Hi, this is Dr. Michael DiMattina, Reproductive Physician at Dominion Fertility in Arlington, Virginia. Three days ago, the Wall Street Journal published an article, “How Many IVF Cycles Should Women Try?” This was an article that examined work out of the United Kingdom, that was published in the Journal of the American Medical Association on women, between the years of 2003-2010. What they found was that after six IVF cycles, 65% of the patients had a live birth. Six IVF cycles – 65% had a live birth. Well, that was back in 2003-2010, over six years ago. The pregnancy rates today, I have to tell you, are strikingly better than they were back in 2003-2010.
The pregnancy rates today are strikingly better than they were back in 2003-2010.
I expect my patients to become pregnant with a pregnancy rate exceeding 50% on a bad day, every time we put a single embryo into them. The reason for that is, if you think back to 2003, did you even own a cell phone? If you did, look at the quality of the cell phone in 2003 or even 2010 compared to now in 2017 – very different; so is the IVF treatment and so is the success with IVF. Today, we expect pregnancy rates to range between 50% per embryo transfer of a single embryo to 65+% per transfer of a single embryo.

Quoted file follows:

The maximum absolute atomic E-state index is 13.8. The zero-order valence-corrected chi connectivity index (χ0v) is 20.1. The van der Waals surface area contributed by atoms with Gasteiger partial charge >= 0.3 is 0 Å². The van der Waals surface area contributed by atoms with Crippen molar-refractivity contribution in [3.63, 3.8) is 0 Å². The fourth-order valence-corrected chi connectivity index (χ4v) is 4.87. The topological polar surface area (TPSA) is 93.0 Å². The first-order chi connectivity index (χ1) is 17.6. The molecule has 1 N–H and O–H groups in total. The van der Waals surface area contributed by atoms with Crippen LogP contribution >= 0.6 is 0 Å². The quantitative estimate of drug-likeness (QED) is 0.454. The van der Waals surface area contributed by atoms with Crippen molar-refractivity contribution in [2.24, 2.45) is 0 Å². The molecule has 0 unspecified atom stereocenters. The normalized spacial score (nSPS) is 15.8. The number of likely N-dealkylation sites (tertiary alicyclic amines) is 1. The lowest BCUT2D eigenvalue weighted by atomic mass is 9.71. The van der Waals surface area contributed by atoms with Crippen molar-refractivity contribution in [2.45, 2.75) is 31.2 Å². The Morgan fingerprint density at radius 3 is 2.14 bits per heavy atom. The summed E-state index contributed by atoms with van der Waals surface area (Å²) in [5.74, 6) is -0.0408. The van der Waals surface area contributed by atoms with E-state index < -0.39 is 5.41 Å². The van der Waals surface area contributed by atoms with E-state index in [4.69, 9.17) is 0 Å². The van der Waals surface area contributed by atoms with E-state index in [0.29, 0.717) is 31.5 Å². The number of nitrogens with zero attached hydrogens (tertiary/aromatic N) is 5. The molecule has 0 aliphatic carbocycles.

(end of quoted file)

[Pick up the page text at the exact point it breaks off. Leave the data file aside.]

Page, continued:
Today, we expect pregnancy rates to range between 50% per embryo transfer of a single embryo to 65+% per transfer of a single embryo
Six cycles of IVF? Who needs that? So, this is old data. I don’t think it applies any more in any good, successful IVF center. If they have pregnancy rates like that, they need to close it up, because it’s not very good. If you read that article, I am going to tell you that that is old news. The current pregnancy rates are much better than what they used to be.
The reason for that is the technologies have gotten better and our knowledge has improved. We don’t transfer fresh embryos at Dominion Fertility any more. All the embryos are frozen and then transferred outside of the stimulation cycle. It gives a much higher pregnancy rate. Furthermore, we test the embryos to see if they are genetically normal, using a technique called preimplantation genetic screening or PGS. We do this in almost all of our embryos because it tells us with 99% certainty that the embryo is genetically normal prior to putting the embryo back into the uterus. That was very rarely done back in 2003-2010. So, the good news today – IVF has gotten much better, pregnancy rates are well over 50% per embryo transfer.
Dr. Michael DiMattina, Reproductive Physician, Dominion Fertility, Arlington, Virginia